KUALA LUMPUR, July 14 — Malaysia and Singapore have both agreed today to reopen each other’s borders by August 10 through the implementation of Reciprocal Green Lane (RGL) and Periodic Commuting Arrangement (PCA).

According to a joint statement from Foreign Minister Datuk Seri Hishammuddin Hussein and his Singapore counterpart, Vivian Balakrishnan, the RGL is meant for essential business and official purposes while the PCA for residents for business and work passes.

“These two schemes are meant to address the needs of different groups of cross-border travellers between both countries,” they said.

“Eligible travellers will have to abide by the prevailing Covid-19 prevention and public health measures mutually agreed upon by both countries which include undergoing polymerase chain reaction (PCR) swab tests.


“Travellers will also be expected to submit to relevant authorities of the receiving country a controlled itinerary and adhere to this controlled itinerary during their visit,” they said.

As for the PCA, it will allow Singaporean and Malaysian residents with long-term immigration passes for business and work purposes in the other country to enter that country for work.

“After at least three consecutive months in their country of work, they may return to their home country for a short-term home leave, and thereafter re-enter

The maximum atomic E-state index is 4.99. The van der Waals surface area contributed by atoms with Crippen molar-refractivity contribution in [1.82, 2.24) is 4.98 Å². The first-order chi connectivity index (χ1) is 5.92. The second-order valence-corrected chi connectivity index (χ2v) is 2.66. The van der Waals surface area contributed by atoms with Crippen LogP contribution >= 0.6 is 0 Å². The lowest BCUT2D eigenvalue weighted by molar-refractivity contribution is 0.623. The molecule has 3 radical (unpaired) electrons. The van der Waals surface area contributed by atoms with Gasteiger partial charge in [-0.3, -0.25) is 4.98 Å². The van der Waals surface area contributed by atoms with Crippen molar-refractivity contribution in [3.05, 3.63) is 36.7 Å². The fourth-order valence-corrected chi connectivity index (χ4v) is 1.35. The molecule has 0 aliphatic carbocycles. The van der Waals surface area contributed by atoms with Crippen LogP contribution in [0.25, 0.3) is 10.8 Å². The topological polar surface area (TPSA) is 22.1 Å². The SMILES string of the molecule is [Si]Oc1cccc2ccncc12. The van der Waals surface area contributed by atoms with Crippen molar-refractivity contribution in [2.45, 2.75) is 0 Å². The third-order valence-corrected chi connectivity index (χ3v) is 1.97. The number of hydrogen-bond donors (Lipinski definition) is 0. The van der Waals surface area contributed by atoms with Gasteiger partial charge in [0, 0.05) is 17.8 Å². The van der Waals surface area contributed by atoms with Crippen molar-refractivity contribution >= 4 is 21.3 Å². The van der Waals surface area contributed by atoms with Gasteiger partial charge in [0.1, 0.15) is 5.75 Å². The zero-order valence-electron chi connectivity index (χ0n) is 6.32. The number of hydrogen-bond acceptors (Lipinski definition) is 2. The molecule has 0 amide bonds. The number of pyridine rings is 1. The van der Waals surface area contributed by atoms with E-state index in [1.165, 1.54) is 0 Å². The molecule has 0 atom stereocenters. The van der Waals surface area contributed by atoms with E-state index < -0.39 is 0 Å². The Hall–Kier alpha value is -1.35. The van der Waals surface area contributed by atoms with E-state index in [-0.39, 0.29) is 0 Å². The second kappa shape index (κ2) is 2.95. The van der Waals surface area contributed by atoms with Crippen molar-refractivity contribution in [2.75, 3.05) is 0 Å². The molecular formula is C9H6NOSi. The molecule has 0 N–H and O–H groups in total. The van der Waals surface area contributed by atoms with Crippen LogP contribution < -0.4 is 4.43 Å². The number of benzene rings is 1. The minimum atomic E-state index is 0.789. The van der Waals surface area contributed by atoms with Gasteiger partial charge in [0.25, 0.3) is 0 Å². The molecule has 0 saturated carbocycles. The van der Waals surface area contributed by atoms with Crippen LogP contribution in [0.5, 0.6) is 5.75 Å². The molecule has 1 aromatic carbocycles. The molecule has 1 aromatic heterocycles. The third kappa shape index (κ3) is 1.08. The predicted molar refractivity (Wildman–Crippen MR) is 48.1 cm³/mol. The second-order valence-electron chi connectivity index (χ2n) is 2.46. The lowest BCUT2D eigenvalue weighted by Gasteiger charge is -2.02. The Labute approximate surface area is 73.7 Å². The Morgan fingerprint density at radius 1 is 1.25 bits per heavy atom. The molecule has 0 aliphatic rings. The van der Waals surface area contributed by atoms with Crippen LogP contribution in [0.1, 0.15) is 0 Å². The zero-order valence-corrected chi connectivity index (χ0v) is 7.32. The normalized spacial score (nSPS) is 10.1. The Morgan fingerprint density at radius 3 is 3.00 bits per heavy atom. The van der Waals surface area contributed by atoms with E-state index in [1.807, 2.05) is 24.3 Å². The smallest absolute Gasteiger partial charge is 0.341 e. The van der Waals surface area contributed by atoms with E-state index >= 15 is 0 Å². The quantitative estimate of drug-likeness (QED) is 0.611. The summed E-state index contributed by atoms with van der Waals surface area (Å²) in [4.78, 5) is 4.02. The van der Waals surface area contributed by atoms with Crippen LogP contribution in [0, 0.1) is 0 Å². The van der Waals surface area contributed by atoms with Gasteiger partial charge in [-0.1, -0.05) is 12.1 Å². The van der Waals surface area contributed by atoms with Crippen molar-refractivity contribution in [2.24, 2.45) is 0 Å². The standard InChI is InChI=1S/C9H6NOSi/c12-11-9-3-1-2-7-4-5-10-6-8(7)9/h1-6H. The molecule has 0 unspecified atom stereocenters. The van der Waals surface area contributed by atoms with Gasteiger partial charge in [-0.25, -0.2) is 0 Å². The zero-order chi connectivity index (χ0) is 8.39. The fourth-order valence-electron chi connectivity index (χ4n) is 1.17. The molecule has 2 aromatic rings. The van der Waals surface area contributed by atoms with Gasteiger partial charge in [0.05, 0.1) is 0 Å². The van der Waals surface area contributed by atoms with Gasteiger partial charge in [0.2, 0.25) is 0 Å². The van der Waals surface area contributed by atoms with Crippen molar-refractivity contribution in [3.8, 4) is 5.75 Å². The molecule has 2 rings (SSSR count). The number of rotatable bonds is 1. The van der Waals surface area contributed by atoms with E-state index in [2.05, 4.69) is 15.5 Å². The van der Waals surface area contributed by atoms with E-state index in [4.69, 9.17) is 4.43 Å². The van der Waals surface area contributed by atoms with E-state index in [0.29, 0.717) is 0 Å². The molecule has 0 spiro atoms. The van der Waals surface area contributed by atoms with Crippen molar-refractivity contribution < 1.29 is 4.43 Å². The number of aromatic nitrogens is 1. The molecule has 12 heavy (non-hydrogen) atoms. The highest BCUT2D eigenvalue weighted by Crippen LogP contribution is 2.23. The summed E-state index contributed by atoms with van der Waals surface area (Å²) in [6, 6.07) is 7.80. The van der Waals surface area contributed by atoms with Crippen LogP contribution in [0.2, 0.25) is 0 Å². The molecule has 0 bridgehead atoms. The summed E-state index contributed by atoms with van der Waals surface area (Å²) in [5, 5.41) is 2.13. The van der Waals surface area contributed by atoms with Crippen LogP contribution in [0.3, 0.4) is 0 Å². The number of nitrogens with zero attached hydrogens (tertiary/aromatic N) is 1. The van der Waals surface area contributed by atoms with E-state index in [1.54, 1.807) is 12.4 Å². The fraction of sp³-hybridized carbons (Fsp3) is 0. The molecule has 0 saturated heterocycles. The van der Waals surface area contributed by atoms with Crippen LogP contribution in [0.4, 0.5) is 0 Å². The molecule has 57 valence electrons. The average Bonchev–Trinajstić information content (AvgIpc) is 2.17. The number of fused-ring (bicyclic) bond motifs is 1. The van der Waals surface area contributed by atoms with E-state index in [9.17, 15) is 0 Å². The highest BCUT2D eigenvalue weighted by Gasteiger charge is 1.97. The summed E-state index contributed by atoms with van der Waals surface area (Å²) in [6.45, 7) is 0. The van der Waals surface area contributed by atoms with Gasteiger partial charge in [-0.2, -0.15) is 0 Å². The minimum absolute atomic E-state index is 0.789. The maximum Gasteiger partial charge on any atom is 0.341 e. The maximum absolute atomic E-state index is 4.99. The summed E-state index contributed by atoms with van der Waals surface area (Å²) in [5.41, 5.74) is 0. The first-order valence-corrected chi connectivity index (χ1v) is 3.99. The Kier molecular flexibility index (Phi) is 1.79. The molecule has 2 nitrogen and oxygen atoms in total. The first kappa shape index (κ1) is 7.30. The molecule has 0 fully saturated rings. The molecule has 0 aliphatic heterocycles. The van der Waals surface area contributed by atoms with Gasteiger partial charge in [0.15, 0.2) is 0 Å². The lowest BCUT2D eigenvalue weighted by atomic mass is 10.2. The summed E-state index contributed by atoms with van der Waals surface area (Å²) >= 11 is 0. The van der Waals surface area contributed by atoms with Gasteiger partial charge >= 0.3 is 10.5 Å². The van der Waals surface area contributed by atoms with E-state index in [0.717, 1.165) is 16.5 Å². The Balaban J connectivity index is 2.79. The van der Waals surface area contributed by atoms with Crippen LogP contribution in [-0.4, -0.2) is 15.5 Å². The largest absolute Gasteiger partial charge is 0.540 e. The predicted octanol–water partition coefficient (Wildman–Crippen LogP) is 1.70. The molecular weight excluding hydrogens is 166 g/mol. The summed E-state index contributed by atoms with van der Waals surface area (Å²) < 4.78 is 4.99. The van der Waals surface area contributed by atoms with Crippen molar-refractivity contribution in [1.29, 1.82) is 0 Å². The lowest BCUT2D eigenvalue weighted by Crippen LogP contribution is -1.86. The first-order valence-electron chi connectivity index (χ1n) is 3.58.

their country of work to continue work for at least another three consecutive months.

“These travellers will also have to abide by the prevailing Covid-19 prevention and public health measures mutually agreed by both countries,” they said.

They added that officials in Malaysia and Singapore were working towards the targeted implementation of RGL and PCA on August 10.

“This will give the opportunity for the relevant agencies of both governments to continue their consultation to finalise the standard operating procedures (SOPs) of the two initiatives,” they said.

According to the ministers, both countries have agreed to publish the requirements, health protocols, and application process involved for entry and exit into Malaysia and Singapore, 10 days prior to their implementation of the RGL and PCA.

Both countries have also agreed to develop other appropriate schemes for cross-border movement of people including a daily cross-border commuting proposal for work purposes for travellers from both countries, while taking into account the required health protocols and available medical resources in both countries to ensure the safety of the citizens of both sides.

“This will allow both sides to progressively restore cross-border people-to-people interaction and economic exchanges,” they said.

Previously, Hishammuddin had said reopening the borders would not be easy as respective governments have to consider measures to curb Covid-19 can continue.

Hishammuddin also confirmed discussions were underway with six countries categorised as Covid-19 green zones in allowing international travels with exemptions.

The six Covid-19 green zone countries for conditional reopening of international borders were identified as Singapore, Brunei, New Zealand, Japan, Australia and South Korea.

Hishammuddin said the exemptions included those with official businesses, international students seeking to continue their studies and the importation of food supplies to neighbouring countries in South-east Asia.